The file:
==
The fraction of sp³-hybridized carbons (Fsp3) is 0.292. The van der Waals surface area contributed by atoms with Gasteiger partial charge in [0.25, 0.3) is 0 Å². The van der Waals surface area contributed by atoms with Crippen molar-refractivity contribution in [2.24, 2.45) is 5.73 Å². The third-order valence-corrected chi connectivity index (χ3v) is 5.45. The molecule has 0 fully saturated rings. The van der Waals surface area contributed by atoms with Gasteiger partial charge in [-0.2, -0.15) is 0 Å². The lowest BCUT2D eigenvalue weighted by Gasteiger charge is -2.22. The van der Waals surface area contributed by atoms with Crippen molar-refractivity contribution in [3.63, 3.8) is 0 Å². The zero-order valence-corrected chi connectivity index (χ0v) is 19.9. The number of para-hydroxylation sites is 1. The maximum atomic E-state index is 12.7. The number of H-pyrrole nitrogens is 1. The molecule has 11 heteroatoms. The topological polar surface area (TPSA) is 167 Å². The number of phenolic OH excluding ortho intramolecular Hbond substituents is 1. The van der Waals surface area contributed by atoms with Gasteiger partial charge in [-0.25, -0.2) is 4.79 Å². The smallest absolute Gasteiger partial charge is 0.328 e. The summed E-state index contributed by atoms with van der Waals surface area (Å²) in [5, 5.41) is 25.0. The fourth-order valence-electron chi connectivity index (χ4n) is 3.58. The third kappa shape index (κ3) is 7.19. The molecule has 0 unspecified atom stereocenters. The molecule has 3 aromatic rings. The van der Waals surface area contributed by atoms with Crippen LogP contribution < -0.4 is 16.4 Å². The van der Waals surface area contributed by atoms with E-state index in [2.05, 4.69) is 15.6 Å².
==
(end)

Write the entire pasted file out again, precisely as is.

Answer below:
The fraction of sp³-hybridized carbons (Fsp3) is 0.292. The van der Waals surface area contributed by atoms with Gasteiger partial charge in [0.25, 0.3) is 0 Å². The van der Waals surface area contributed by atoms with Crippen molar-refractivity contribution in [2.24, 2.45) is 5.73 Å². The third-order valence-corrected chi connectivity index (χ3v) is 5.45. The molecule has 0 fully saturated rings. The van der Waals surface area contributed by atoms with Gasteiger partial charge in [-0.2, -0.15) is 0 Å². The lowest BCUT2D eigenvalue weighted by Gasteiger charge is -2.22. The van der Waals surface area contributed by atoms with Crippen molar-refractivity contribution in [3.63, 3.8) is 0 Å². The zero-order valence-corrected chi connectivity index (χ0v) is 19.9. The number of para-hydroxylation sites is 1. The maximum atomic E-state index is 12.7. The number of H-pyrrole nitrogens is 1. The molecule has 11 heteroatoms. The topological polar surface area (TPSA) is 167 Å². The number of phenolic OH excluding ortho intramolecular Hbond substituents is 1. The van der Waals surface area contributed by atoms with Gasteiger partial charge in [-0.25, -0.2) is 4.79 Å². The smallest absolute Gasteiger partial charge is 0.328 e. The summed E-state index contributed by atoms with van der Waals surface area (Å²) in [5, 5.41) is 25.0. The fourth-order valence-electron chi connectivity index (χ4n) is 3.58. The third kappa shape index (κ3) is 7.19. The molecule has 0 unspecified atom stereocenters. The molecule has 3 aromatic rings. The van der Waals surface area contributed by atoms with Crippen LogP contribution < -0.4 is 16.4 Å². The van der Waals surface area contributed by atoms with E-state index in [2.05, 4.69) is 15.6 Å².